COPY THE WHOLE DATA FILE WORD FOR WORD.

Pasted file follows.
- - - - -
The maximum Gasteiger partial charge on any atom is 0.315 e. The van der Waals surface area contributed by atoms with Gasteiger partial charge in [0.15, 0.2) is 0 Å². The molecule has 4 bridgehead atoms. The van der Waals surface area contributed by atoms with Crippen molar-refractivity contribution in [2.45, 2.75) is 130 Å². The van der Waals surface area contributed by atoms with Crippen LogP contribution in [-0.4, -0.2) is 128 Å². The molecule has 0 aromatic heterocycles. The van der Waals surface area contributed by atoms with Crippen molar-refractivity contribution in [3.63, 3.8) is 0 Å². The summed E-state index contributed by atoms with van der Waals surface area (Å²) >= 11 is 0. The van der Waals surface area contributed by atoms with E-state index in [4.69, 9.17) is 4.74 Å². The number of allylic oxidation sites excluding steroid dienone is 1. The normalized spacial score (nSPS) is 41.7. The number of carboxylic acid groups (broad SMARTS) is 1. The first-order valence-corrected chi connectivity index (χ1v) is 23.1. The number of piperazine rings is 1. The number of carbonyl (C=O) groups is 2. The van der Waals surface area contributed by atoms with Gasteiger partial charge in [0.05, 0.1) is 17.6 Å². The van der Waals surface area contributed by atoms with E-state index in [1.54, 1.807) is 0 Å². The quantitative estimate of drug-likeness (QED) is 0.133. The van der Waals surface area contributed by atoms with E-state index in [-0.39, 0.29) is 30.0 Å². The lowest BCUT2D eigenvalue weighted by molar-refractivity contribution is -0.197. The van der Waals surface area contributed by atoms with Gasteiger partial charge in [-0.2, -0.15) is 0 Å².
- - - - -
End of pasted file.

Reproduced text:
The maximum Gasteiger partial charge on any atom is 0.315 e. The van der Waals surface area contributed by atoms with Gasteiger partial charge in [0.15, 0.2) is 0 Å². The molecule has 4 bridgehead atoms. The van der Waals surface area contributed by atoms with Crippen molar-refractivity contribution in [2.45, 2.75) is 130 Å². The van der Waals surface area contributed by atoms with Crippen LogP contribution in [-0.4, -0.2) is 128 Å². The molecule has 0 aromatic heterocycles. The van der Waals surface area contributed by atoms with Crippen molar-refractivity contribution in [3.63, 3.8) is 0 Å². The summed E-state index contributed by atoms with van der Waals surface area (Å²) >= 11 is 0. The van der Waals surface area contributed by atoms with E-state index in [4.69, 9.17) is 4.74 Å². The number of allylic oxidation sites excluding steroid dienone is 1. The normalized spacial score (nSPS) is 41.7. The number of carboxylic acid groups (broad SMARTS) is 1. The first-order valence-corrected chi connectivity index (χ1v) is 23.1. The number of piperazine rings is 1. The number of carbonyl (C=O) groups is 2. The van der Waals surface area contributed by atoms with Gasteiger partial charge in [0.05, 0.1) is 17.6 Å². The van der Waals surface area contributed by atoms with E-state index in [1.54, 1.807) is 0 Å². The quantitative estimate of drug-likeness (QED) is 0.133. The van der Waals surface area contributed by atoms with E-state index in [-0.39, 0.29) is 30.0 Å². The lowest BCUT2D eigenvalue weighted by molar-refractivity contribution is -0.197. The van der Waals surface area contributed by atoms with Gasteiger partial charge in [-0.2, -0.15) is 0 Å².